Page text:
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A student buys food at the Ohio University Atrium Cafe in Grover Hall on March 21, 2022.

Atrium Cafe continues to educate students, customers on healthy diets

Located within Grover Center on West Green, the Atrium Cafe offers more than just food and drink items. Beyond the menu, the student-run cafe provides an educational experience for all.

Casey Henderson was once an exercise physiology major but switched to applied nutrition. As a result of her transition, Henderson is now enrolled in Nutrition 3350.

“I think nutrition is one of those things that everybody can relate to, and everybody can have a part in and always learn more about,” Henderson said. “So I felt like that was going to be the most direct route to where I wanted to go.”

Students in Nutrition 3350 prepare a wide array of hot foods including entrees and sides, which are then sold in meals at the Atrium Cafe. 

“The first few weeks, we learned simple stuff like how to cut potatoes,” Henderson said. “It's been really cool being able to not only cook and be able to sell it, but also, we have to do our own menu.”

The class goes far beyond just preparing and cooking meals. For the first half of the semester, professor Dane Salabak allows complexity to steadily notch up, allowing students to become more comfortable with the fundamentals of knife cutting and preliminary meal planning. 

Although Salabak plans menus to begin the class, individual students get to pick and plan out a menu in the second half of the semester. 

“Part of the planning process is they go through, pick out recipes, they meet with me, they figure out whether or not their recipes are nutritionally sound or serviceable for the Atrium Cafe, they have to go through the process of scaling up for service,” Salabak said. 

Salabak’s end goal for students in the class is straightforward: to afford his students the ability to prepare healthy and unique meals for many utilizing an industrial kitchen setting.  

“By the end of it, I can turn around and hand them a recipe or just tell them go get A, B and C out of the fridge and they can execute a dish and lead their lab,” Salabak said. “So they're getting a wide range of culinary experiences and opportunities in the lab.”

It’s not just nutrition students in the associated lab involved in the educational experience. It’s also educational for students and faculty from other colleges across campus who visit the cafe for a change in pace from traditional meals.

“I know there's a lot of people in the building that rely on this as their lunch,” Henderson said. “You're not commonly going to get the same meal twice, and it just expands your knowledge as well in that culinary realm.”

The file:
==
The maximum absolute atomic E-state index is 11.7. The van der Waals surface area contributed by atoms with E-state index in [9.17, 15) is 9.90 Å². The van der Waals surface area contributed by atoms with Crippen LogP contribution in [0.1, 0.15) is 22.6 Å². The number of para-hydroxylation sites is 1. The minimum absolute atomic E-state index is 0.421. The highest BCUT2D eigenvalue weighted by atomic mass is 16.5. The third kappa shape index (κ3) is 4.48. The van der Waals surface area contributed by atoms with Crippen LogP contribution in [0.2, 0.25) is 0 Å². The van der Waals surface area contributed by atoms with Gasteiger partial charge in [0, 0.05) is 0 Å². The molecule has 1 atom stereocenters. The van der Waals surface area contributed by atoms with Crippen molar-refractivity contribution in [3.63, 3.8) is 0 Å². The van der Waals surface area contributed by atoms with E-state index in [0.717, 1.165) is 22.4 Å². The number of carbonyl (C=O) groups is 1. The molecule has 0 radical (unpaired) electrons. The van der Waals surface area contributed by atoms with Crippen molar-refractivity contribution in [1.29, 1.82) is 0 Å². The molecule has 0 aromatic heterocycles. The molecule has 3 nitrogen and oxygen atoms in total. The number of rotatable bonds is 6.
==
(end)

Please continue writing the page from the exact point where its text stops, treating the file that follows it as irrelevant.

Recently, the cafe reopened their dining area for the first time since the beginning of the pandemic. By having this space open once again, the Atrium Cafe and its students can help broaden the palettes of all who stop in. 

“Having the space affords us, again, the opportunity, when our students are planning the menus, where they can offer educational resources, or they can offer resources for our customers about their menu,” Salabak said.

A goal of the cafe is to be an alternative to places such as Kindred Market or The Farmacy for those who may not have easy access to them. Salaback and his students also look to incorporate more local vendors into the cafe. 

“I think it introduces them to new healthier ways of eating and getting to explore more nutritious values that can be put into their daily routines and change their lives for the better,” Cam Drummond, a freshman studying media arts and production, said. 

Additionally, another goal is to maintain a waste-free program, meaning no food will go to waste at the end of the day.

“I really try and reinforce to my students that if we're not using it as a usable product, how else can we use that before it ends up in our waste stream?” Salaback said. “Can we compost it? Can we recycle it before it just ends up in the trash?”

Having these goals has enabled the cafe to achieve the honor of being one of the only three-star green certified restaurants in Athens. 

“There's an organization called the Green Restaurant Association,” Salabak said. “So what we, again, did at the Atrium was really looked at that rubric and tried to do everything that we could to be as sustainable as possible.”

From providing nutrition students experience in the kitchen with creating and preparing meals, to educating customers an opportunity to broadened their pallet, the Atrium Cafe is truly a special and unique culinary venue. 

“Being in a work environment really helps build relationships, as well as getting customers and people to walk in regularly,” Drummond said. “And I think that is a community that's really good to have.”

The Atrium Cafe is open Monday through Friday from 9 a.m. to 2 p.m. The cafe accepts both Flex Points and Bobcat Cash in addition to debit and credit cards. Customers are encouraged to pre-order meals for pickup between 11 a.m and 1 p.m.


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